Indigenous reflexivity and resistance in global food activism: The case of Sápmi

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Amanda GreenORCID iD icon


Language and Cultural Studies, Anthropology, and Sociology

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Across the globe, people are working to document, revitalize, and in some cases, commodify heritage cuisines. Possibilities to engage in these projects for Sámi cuisines in Sweden are numerous, including the creation of cookbooks, artisanal food products, and culinary training programs. The goal of this article is to illustrate Sámi engagement with global food activism in order to advance scholarly understandings of the ways Indigenous peoples are confronting and utilizing global food activist frameworks to advance Indigenous sovereignty projects. Using detailed ethnographic description, this study makes clear that Sámi food activists subvert and embrace many of the associated trappings of food activism, including the well-documented issues of erasure, essentialization, and commodification. Hyper-reflexive engagement in projects to document, teach, and market Sámi cuisines allows participants to resist these outcomes, yet the process itself inevitably results in some erasures and essentializations. I conclude that Sámi food activism achieves limited forms of self-determination by enabling participants to reclaim and to teach Sámi cuisine in ways that advance Sámi cultural and economic sovereignty. Still, these engagements may undermine Sámi decision-making freedom by collaborating with national and transnational organizations driven by different motivations and philosophies. This analysis is based on ethnographic research with food producers and activists in Jokkmokk, Sweden, from 2011 to 2015.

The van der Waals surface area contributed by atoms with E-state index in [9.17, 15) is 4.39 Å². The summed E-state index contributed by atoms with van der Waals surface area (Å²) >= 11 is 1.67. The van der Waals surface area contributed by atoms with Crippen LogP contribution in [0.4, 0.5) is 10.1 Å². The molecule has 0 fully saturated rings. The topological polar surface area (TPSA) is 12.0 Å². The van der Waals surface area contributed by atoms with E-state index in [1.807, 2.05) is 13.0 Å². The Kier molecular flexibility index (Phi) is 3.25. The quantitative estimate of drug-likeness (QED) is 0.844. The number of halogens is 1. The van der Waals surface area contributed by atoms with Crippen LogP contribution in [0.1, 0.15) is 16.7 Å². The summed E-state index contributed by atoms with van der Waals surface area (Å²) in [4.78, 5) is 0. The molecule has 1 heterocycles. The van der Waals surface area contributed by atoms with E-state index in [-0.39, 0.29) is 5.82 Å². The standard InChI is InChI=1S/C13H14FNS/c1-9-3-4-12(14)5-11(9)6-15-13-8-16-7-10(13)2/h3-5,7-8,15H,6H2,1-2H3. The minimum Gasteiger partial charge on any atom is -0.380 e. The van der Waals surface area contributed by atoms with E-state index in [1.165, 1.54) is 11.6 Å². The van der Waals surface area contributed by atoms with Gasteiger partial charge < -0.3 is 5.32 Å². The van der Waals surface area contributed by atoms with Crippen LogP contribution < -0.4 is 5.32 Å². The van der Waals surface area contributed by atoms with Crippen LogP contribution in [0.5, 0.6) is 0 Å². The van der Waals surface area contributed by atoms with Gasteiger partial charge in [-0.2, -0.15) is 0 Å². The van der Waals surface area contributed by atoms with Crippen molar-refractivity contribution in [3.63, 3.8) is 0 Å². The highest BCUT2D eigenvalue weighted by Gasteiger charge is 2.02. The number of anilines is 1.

Journal Title

Food and Foodways

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